meditation & brain science

Why everyone should begin to meditate

wildmind meditation newsAnant Naik, Minnesota Daily: Over the past several centuries, saints and mystics around the world have encouraged people to meditate to find inner peace. Even scientists have recently found evidence to suggest that everyone could benefit from more meditation. As a result, a practice once used as a mystical way to understand the forces of life is becoming a popular method to relax and to attain a peaceful state of mind.

Though there are many kinds of meditation, almost all of them involve concentrating on an object. The object might be a thought, image, internal energy or God. However, the act of concentration and self-withdrawal remains the same.

Zoran Josipovic, a professor from New York University, published a study in which he observed Tibetan Buddhist monks’ brain activity while they were meditating. He found that the monks had higher brain connectivity, which means that their brains are able to communicate between different lobes more effectively than they normally would…

This confirmed an earlier study conducted by Eileen Luders at the UCLA School of Medicine. Her research suggested that long-term practitioners of meditation have the capacity to change the physical structure of their brains by repairing white matter and forming new neurological connections. Test subjects were given a cognitive exam, and researchers examined whether the time the subjects spent meditating impacted how well they scored. The cognitive test measured the efficacy of the neurological connections between the different lobes of the brain.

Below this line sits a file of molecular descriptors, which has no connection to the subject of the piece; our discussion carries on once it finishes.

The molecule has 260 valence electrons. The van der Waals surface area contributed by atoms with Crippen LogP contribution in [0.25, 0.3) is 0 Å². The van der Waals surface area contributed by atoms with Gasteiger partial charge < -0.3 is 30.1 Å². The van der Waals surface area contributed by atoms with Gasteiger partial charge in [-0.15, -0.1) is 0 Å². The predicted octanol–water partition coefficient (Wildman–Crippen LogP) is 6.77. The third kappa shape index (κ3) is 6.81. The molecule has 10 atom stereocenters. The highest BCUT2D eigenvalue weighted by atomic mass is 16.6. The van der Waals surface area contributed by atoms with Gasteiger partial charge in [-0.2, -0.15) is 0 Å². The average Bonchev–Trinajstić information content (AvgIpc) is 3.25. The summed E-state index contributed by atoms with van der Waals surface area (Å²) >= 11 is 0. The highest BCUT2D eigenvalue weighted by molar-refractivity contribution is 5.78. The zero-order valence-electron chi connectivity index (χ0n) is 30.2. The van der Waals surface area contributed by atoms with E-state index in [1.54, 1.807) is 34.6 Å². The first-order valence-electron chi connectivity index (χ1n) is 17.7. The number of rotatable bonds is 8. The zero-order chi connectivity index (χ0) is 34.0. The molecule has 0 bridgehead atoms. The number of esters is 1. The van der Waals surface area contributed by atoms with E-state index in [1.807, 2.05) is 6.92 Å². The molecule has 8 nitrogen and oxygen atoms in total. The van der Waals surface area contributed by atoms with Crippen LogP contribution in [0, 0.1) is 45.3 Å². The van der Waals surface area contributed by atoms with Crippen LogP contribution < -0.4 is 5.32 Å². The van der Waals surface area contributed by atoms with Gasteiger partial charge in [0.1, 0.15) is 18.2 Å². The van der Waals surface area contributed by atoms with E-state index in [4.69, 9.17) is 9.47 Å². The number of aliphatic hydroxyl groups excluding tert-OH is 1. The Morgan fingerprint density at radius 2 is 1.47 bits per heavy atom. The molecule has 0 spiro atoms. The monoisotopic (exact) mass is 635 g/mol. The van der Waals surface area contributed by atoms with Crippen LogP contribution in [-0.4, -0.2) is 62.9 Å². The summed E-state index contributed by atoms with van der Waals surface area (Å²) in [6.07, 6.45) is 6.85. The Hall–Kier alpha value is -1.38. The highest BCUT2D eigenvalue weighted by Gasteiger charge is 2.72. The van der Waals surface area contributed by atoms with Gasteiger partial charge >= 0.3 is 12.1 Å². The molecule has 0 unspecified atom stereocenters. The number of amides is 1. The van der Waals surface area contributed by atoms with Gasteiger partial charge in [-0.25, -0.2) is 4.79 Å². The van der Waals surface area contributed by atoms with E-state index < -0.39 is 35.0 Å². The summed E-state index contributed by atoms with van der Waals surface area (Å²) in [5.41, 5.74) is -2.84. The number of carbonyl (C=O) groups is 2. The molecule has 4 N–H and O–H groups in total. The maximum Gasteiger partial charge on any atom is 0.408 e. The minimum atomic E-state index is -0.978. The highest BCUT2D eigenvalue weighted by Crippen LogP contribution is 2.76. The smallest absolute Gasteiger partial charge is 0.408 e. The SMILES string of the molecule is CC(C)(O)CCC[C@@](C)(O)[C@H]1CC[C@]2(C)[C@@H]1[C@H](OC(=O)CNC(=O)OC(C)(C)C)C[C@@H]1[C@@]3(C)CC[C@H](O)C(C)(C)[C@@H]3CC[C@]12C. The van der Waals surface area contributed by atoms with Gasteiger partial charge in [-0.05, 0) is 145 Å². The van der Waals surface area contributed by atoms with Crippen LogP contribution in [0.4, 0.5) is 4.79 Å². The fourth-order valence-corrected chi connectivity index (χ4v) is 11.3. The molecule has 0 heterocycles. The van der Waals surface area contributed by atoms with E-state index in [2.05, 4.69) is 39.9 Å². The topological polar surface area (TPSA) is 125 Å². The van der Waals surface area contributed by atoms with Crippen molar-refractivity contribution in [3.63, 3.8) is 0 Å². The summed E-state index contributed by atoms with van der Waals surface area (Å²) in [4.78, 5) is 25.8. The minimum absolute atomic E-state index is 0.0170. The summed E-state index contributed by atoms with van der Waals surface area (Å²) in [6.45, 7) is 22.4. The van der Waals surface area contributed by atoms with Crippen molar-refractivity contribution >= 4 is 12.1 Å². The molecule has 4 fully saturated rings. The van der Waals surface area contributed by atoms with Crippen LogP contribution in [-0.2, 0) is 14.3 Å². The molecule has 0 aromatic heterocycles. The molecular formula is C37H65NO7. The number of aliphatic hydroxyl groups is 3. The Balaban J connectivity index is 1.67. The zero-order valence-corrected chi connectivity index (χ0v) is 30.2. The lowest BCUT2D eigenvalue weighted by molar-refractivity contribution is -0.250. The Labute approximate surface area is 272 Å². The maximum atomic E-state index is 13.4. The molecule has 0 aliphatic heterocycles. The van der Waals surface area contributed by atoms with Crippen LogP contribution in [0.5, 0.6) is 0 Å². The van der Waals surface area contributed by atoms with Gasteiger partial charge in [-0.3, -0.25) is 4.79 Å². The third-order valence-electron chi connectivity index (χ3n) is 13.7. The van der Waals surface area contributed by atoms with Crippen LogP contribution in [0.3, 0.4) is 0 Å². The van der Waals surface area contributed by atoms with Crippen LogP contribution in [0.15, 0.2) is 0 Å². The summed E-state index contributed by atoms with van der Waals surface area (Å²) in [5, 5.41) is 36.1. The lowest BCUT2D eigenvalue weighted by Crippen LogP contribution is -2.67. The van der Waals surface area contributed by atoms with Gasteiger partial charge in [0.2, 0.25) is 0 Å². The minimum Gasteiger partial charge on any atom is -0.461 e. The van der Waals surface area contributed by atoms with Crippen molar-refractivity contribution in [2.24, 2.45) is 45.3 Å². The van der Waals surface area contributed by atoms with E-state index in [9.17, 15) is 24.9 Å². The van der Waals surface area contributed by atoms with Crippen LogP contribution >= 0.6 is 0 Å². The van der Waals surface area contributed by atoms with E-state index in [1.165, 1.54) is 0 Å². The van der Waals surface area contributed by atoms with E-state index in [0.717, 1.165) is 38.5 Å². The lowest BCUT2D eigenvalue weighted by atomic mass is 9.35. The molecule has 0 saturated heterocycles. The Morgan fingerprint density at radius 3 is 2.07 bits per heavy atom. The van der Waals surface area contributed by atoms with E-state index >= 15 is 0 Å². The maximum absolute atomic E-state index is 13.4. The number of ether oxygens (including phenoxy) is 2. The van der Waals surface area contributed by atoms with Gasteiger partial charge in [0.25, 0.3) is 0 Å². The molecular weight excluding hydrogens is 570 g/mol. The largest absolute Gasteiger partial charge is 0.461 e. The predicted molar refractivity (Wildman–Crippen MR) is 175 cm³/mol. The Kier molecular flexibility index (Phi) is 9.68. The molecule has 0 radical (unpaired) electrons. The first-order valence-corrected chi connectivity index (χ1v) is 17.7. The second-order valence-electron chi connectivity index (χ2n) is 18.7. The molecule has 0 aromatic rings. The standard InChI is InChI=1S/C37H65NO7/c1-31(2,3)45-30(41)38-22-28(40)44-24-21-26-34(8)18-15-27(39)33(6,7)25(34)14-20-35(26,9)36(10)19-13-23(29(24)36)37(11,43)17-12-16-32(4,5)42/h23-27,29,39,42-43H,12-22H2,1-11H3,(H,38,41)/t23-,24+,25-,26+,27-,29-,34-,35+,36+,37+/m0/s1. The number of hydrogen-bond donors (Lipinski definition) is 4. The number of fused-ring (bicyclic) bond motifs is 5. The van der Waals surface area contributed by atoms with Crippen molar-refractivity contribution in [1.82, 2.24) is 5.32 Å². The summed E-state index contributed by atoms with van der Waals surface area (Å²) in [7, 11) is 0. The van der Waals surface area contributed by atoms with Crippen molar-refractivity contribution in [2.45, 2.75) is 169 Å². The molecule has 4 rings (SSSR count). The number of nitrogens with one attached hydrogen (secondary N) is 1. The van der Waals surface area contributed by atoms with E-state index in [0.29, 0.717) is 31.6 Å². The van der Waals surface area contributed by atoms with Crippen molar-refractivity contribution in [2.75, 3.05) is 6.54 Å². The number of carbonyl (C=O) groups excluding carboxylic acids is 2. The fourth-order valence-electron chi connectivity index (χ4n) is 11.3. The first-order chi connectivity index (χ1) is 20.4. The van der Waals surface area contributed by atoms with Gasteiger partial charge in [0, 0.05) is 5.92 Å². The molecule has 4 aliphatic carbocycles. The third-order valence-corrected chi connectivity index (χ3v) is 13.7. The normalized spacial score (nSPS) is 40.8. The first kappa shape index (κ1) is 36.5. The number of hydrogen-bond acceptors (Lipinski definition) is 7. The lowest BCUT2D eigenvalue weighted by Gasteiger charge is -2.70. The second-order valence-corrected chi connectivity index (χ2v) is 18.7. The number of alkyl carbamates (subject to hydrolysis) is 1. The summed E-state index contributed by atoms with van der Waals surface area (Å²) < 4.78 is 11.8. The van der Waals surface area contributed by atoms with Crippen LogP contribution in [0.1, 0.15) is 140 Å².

This research has many implications. It suggests that meditation could help repair parts of the brain and thus help treat or prevent mental disorders. With meditation increasing the neuroplasticity of white matter, the brain experiences an improvement in its self-regulatory mechanisms. Michael Posner of the University of Oregon explains that most mental disorders are due to the brain’s inability to self-regulate.

Research has also indicated that meditation can improve concentration. The University of North Carolina showed in a study that students at the school were able to increase their concentration by meditating for about 20 minutes a day for four days.

Furthermore, meditation has been shown to reduce stress. The University of Ottawa found that meditation was effective in lowering patients’ stress levels in the hospital setting.